More about Ph.D. Programs:
- Ph.D. Program: Graduate School of Education
- Ph.D. Program: Emmett Interdisciplinary Program in Environment and Resources
Affiliated Graduate Programs
Professor Ardoin has a joint appointment in the Graduate School of Education (GSE) and the Woods Institute for the Environment. She advises PhD students through the GSE as well as through her affiliation as a core faculty member and acting faculty director of the Emmett Interdisciplinary Program in Environment and Resources (E-IPER).
Broadly, Professor Ardoin’s scholarship focuses on human/nature interactions, with an emphasis on environmental learning as an avenue to engage people in sustainable environmental practices. One of her research interests is on the role of place connections in encouraging and supporting pro-environmental behaviors, community engagement, and conservation commitments, more broadly. Professor Ardoin and members of her Ardoin Social Ecology lab examine environmental and sustainability-related issues and behaviors through a social science lens, applying theoretical approaches from social psychology, sociology, and anthropology to consider individual and collective engagement in a range of environmental challenges.
Professor Ardoin seeks graduate students (and, at times, postdoctoral scholars) who are curious and passionate about social ecology, informal and community-based education, and the environment. Related to new and ongoing research projects, she is interested in working with graduate students or postdoctoral fellows with a focus on: community-based conservation and community-based research; integrated social-ecological systems (SES); environmental learning in everyday life; environmental behavior and sustained environmental practices; civic participation and engagement related to the environment; sense of place, place research, and connection to place; and resilience theory. Professor Ardoin also has active research in perceptions of climate change and climate change education, interpretation, and communication; nature-based tourism; awe, inspiration, curiosity, hope, and optimism as related to nature connection; and research/practice partnerships. Opportunities exist for students with expertise in qualitative, quantitative, and mixed-methods approaches.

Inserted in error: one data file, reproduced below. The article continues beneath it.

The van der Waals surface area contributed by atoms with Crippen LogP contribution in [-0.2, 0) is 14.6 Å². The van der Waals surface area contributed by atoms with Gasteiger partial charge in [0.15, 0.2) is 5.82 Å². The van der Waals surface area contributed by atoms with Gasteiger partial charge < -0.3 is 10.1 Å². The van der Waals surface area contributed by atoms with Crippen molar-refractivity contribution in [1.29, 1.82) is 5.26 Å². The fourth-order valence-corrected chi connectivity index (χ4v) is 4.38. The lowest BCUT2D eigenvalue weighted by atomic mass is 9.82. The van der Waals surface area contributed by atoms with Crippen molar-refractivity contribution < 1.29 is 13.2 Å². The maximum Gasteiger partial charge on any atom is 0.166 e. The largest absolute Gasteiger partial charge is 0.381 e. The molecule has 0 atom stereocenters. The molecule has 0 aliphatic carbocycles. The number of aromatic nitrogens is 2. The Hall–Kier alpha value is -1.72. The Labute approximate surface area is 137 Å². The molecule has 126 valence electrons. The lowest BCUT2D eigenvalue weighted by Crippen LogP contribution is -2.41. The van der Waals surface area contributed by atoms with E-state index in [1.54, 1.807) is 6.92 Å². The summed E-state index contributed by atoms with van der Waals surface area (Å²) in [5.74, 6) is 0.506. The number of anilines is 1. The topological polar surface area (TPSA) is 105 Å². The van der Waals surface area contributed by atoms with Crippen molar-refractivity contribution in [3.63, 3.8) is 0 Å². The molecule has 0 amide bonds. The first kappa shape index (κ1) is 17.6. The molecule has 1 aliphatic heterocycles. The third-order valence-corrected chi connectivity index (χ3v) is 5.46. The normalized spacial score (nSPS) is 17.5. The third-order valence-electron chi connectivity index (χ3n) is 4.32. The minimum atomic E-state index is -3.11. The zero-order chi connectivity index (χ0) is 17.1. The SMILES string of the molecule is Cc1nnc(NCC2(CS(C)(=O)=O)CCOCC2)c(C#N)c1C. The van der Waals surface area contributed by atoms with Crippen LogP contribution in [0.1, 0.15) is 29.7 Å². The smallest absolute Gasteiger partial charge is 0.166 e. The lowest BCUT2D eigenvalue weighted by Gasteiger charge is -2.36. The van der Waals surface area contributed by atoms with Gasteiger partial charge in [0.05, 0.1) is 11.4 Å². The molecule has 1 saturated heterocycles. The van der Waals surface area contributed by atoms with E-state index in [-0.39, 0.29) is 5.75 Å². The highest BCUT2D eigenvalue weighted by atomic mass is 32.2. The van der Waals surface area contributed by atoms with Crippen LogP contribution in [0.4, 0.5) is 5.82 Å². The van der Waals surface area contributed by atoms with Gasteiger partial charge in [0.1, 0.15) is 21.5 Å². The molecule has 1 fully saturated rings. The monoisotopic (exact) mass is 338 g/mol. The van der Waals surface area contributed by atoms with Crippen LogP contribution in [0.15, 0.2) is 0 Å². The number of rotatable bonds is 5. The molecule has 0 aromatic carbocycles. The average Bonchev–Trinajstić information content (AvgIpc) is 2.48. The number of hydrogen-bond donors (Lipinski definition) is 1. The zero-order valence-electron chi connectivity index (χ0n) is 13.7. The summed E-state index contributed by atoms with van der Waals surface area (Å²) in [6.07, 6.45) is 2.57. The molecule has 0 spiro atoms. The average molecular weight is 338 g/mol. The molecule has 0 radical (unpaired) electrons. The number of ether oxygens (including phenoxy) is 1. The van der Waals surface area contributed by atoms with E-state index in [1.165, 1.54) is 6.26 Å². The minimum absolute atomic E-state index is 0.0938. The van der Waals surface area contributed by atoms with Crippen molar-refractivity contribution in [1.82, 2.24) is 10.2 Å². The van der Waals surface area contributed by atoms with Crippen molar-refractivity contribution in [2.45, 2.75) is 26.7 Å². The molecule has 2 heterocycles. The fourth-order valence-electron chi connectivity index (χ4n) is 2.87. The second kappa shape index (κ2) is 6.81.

If you are interested in either of the Ph.D. programs, please read below for more details. The following programmatic descriptions and accompanying FAQs should answer many of your initial questions; we also provide information on where to go for further information, should you not find the appropriate details here.
For overarching information about the Graduate School of Education (GSE) Ph.D. program, visit the Stanford GSE Admissions website or contact the admissions office staff at firstname.lastname@example.org; they can provide details related to deadlines, basic prerequisites, and the various courses of study. They also offer webinars and in-person information sessions on the GSE overall as well as the admissions process specifically. For information on the PhD program in science education, please contact Professor Jonathan Osborne or Professor Bryan Brown. In addition to Professor Ardoin, other faculty members with interests in informal education, learning ecologies, the development of interest, and lifelong learning include: Professor Brigid Barron, Professor Shelley Goldman, and Professor Ari Keleman.
For information about E-IPER, please visit the home page or the PhD admissions page. The admissions site provides details related to timelines, prerequisites, and the courses of study as well as how your areas of interest might fit with work being conducted at Stanford. Note that E-IPER offers admissions webinars. For general information about the E-IPER Ph.D. program, please contact E-IPER assistant director Ann Marie Pettigrew. For information about the E-IPER joint MS program, contact E-IPER joint MS program manager Anjana Richards.
If your questions are still not addressed by the following materials, please email Kirsti Wagner at email@example.com. Please be advised that, because of the volume of messages, you may receive a standardized response.
If you are a current Stanford student and interested in working with our lab, please contact Kirsti (firstname.lastname@example.org), and we will be back in touch with information on available openings.
PLEASE NOTE: PROFESSOR ARDOIN WILL NOT BE ACCEPTING NEW PH.D. OR MASTER’S (INCOMING OR CO-TERMINAL) STUDENTS FOR THE 2021-2022 ACADEMIC YEAR.
Professor Ardoin’s professional background is in environmental conservation and sustainability, parks/protected areas, nonprofit management, human dimensions of resource management, museums/informal science education, and environmental education/interpretation. At the broadest level, her research focuses on human/nature interactions with an interest in community engagement in the environment, broadly conceptualized. Working internationally as well as domestically, she examines environmental issues, opportunities, conflicts, and behaviors through a social science lens, specifically social psychology, sociology, and anthropology.